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Sega Bodega
Salvador Eve Willis , March 2nd, 2020 09:54

Combining glitchy industrial sounds with emo shrieks and 90s RnB grooves, Sega Bodega's debut album wears its nihilism lightly, finds Eve Willis

Sega Bodega – real name Salvador Navarrete – is known for his glitchy, industrial-inspired sounds and big, cinematic floor-fillers. But his debut album, Salvador, has a sad, romantic feel. Perfect for its Valentine’s Day release. That said, I’d hesitate to send it to a crush: lyrics like “I love it when you say you’ve changed, just ‘cause I’ve changed the locks” might give them the wrong idea.

Navarrete has never used his own vocals before, and pitching them through a vocaliser gives many of the tracks a drifting, unreal quality. His own neuroses and romantic ambivalences come centre-stage: “No-one’s around and I’m horny with my phone” drifts into “I would never love you, I would never fuck you…”. ‘U Suck’ smacks weirdly of mid-00s R&B, with its languid backing, suggestive squeaks and diss-track style pettiness: pretending to forget a lover’s name; wanting and not-wanting.

Lyrically and sonically there is a debt to emo, which is fun. Alien, shrieking vocals and sped-up melodic glitches are laid over chunky guitar riffs, and lyrics like, “Keep your hands around my neck, cut me with glass… until I’m dead just hack and maim” are unexpected. Lyrically, the whole album is pretty depressing in places, but the bounciness and flirtation with a poppier sound mean the debut wears its nihilism lightly.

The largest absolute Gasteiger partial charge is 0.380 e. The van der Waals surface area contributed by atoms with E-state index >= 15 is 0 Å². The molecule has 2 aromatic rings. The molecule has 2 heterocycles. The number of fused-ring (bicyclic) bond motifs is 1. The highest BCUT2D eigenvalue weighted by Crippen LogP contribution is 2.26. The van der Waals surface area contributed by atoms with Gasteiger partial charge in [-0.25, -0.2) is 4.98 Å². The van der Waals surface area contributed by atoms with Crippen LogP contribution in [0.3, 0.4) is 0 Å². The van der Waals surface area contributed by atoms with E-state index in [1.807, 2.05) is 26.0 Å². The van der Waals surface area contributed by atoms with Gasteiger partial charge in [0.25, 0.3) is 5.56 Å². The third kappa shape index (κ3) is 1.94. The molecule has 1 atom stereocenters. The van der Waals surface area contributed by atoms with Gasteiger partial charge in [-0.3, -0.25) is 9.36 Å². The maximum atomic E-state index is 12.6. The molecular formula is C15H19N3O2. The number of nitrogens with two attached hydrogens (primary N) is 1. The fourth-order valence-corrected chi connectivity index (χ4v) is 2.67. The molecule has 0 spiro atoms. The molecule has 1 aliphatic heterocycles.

Personally, I could have handled more of the heaviness of his earlier work. His earlier EPs are darker, more brooding: beats in minimalist repetition, the dead whine of industrial sounds. SS (2017) and SS (2015) are mixtapes of reimagined film scores (featuring two of my all-time favourites, Yorgos Lanthimos’ Dogtooth, and Tarkovsky’s Stalker) and – maybe inevitably, given their focus – feel darker, looser, sinister in places. One track on the former, ‘Pi’, is less than a minute long but is rich with humming dread. Perhaps the shift towards using his own vocals has left Navarrete less reliant on production technique and more on the lyrics to bring the scare factor to his work. Or maybe he’s just evolving, moving in a different direction.

Either way, I’m not going to email him and demand that he pack in what he’s doing and deliver ten tracks reimagining the scores of Trash Humpers and Mulholland Drive (although it would be a pleasant continuation of the SS EPS, and I, personally, would get something out of this). Navarrete is a versatile artist, and Salvador is a rare thing: an emotionally candid, melancholic album full of bangers. Next time round, I hope he draws on some of his earlier, bleaker influences – and his obvious love of cinema – to give us a visual album.